What are the key challenges for governance reform in complex, diverse sociopolitical and economic conditions? How can these challenges best be addressed? This volume from the World Bank argues that successful, sustained reform requires the alignment of citizens, stakeholders, and voice. Reformers must overcome adaptive challenges such as public opinion, self-interested forces and inertia, and this requires skilled communication. Communication links the constitutive elements of the public sphere – engaged citizenries, vibrant civil societies, plural and independent media systems, and open government institutions – to facilitate the national dialogue which shapes informed public opinion.
Technical solutions to governance problems are insufficient where broad national ownership of reform is questionable, public opinion is hostile, and coalitions of support scarce. Experience from around the world suggests the value of of consensus seeking, the dangers of fake consultations, and the importance of leadership even in consensus-building efforts. Networks are also important; for example, professional networks among individuals can be a tool for analysis and can help get things done. The concepts of dialogue, deliberation, decision making and negotiation must be carefully differentiated.
The six key challenges of governance reform are:
- Building support for governance reform through political analysis
- Securing political will among leaders, policymakers and legislators: Network analysis can be used here, for example, or a reform space model that focuses on the intersection among acceptance, authority, and ability.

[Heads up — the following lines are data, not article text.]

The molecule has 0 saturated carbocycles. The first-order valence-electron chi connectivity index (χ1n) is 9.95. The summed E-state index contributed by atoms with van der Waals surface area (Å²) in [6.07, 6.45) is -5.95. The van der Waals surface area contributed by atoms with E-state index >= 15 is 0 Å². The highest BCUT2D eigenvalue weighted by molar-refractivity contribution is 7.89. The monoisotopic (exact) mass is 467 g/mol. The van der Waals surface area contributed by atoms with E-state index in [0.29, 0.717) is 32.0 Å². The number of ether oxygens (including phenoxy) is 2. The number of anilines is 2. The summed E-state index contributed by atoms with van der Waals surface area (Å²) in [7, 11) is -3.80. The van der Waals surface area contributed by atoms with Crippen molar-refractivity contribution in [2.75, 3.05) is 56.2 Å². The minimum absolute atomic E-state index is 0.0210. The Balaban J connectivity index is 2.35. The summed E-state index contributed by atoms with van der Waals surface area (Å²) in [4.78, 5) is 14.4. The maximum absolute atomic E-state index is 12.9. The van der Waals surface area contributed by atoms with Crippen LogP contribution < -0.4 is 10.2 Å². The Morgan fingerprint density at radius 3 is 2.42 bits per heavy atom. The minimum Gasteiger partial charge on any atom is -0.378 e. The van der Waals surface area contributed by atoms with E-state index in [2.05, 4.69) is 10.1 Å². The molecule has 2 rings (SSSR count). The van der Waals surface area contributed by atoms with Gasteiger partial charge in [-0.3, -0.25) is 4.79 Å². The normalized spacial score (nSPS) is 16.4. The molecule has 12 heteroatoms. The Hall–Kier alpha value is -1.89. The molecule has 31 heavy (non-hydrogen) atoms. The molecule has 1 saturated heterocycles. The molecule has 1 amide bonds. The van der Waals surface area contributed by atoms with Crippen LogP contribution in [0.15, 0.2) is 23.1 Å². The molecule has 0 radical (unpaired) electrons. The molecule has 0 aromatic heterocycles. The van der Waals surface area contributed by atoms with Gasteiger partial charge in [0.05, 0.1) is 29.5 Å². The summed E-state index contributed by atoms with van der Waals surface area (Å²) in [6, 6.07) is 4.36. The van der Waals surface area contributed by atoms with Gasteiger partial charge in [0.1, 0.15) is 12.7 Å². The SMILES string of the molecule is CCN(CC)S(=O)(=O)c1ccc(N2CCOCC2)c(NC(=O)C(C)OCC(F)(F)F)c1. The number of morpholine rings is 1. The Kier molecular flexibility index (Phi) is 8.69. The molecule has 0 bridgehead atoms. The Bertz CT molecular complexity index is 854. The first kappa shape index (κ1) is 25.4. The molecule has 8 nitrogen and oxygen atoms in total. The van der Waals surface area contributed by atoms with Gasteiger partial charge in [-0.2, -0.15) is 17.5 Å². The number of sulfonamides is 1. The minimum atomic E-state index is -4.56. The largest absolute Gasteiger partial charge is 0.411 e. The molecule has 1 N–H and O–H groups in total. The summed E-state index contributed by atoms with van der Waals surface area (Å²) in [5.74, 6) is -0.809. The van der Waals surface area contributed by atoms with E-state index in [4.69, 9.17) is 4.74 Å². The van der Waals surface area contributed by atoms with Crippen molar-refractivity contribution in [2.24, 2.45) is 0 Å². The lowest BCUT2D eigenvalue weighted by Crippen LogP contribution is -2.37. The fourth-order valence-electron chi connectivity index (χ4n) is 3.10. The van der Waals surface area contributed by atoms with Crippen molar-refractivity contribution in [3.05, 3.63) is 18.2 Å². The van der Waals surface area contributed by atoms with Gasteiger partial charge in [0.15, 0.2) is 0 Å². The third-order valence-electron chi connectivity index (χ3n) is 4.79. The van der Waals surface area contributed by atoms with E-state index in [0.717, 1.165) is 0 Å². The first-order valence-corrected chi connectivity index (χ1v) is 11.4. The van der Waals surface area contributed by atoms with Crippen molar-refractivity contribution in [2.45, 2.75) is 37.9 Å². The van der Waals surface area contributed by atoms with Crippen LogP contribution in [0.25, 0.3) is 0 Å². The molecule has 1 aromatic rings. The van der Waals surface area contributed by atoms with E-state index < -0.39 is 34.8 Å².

- Gaining the support of public sector middle managers, often the strongest opponents of change: Approaches such as ‘appreciative inquiry’ can successfully engage middle management in the reform process.
- Building broad pro-change coalitions to deal with powerful vested interests
- Transforming indifferent or hostile public opinion into support for reform objectives: Creating links with people’s existing motivations and interests enables issues to be ‘framed’ to foster a pro-reform perspective.
- Encouraging citizen demand for accountability to sustain governance reform: Techniques such as deliberative opinion polling can be useful in informing and engaging citizens.
Reformers should use the public sphere framework as part of governance analysis. While some of the constitutive elements of the democratic public sphere are now part of the governance agenda, a framework that ties everything together and also explores and takes advantage of the mutually reinforcing nature of its different elements is missing. Successful reform also involves:
- A strategy for dealing with adaptive challenges, plus sufficient financial and human resources for its implementation
- Training reform managers and building government capacity to handle these challenges
- Support for efforts to systematise and disseminate knowledge of how to tackle these challenges
- Recognition that governance reform requires multidisciplinary expertise.